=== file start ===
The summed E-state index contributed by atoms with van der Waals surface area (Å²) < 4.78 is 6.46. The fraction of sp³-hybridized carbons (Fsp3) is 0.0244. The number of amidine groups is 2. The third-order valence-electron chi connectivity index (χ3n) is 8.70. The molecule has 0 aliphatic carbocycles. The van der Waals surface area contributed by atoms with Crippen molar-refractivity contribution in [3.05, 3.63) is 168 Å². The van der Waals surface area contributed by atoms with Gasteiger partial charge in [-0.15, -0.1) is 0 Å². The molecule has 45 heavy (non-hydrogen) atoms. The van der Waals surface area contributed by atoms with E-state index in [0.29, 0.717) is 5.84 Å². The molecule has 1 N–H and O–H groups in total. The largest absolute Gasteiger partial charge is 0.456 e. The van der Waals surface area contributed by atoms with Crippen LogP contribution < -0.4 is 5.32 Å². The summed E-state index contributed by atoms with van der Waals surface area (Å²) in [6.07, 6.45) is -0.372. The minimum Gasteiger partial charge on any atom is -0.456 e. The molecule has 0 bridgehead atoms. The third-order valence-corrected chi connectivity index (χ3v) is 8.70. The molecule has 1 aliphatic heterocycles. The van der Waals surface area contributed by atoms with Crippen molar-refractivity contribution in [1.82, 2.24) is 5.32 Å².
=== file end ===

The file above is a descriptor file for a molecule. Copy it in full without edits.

The summed E-state index contributed by atoms with van der Waals surface area (Å²) < 4.78 is 6.46. The fraction of sp³-hybridized carbons (Fsp3) is 0.0244. The number of amidine groups is 2. The third-order valence-electron chi connectivity index (χ3n) is 8.70. The molecule has 0 aliphatic carbocycles. The van der Waals surface area contributed by atoms with Crippen molar-refractivity contribution in [3.05, 3.63) is 168 Å². The van der Waals surface area contributed by atoms with Gasteiger partial charge in [-0.15, -0.1) is 0 Å². The molecule has 45 heavy (non-hydrogen) atoms. The van der Waals surface area contributed by atoms with E-state index in [0.29, 0.717) is 5.84 Å². The molecule has 1 N–H and O–H groups in total. The largest absolute Gasteiger partial charge is 0.456 e. The van der Waals surface area contributed by atoms with Crippen LogP contribution < -0.4 is 5.32 Å². The summed E-state index contributed by atoms with van der Waals surface area (Å²) in [6.07, 6.45) is -0.372. The minimum Gasteiger partial charge on any atom is -0.456 e. The molecule has 0 bridgehead atoms. The third-order valence-corrected chi connectivity index (χ3v) is 8.70. The molecule has 1 aliphatic heterocycles. The van der Waals surface area contributed by atoms with Crippen molar-refractivity contribution in [1.82, 2.24) is 5.32 Å².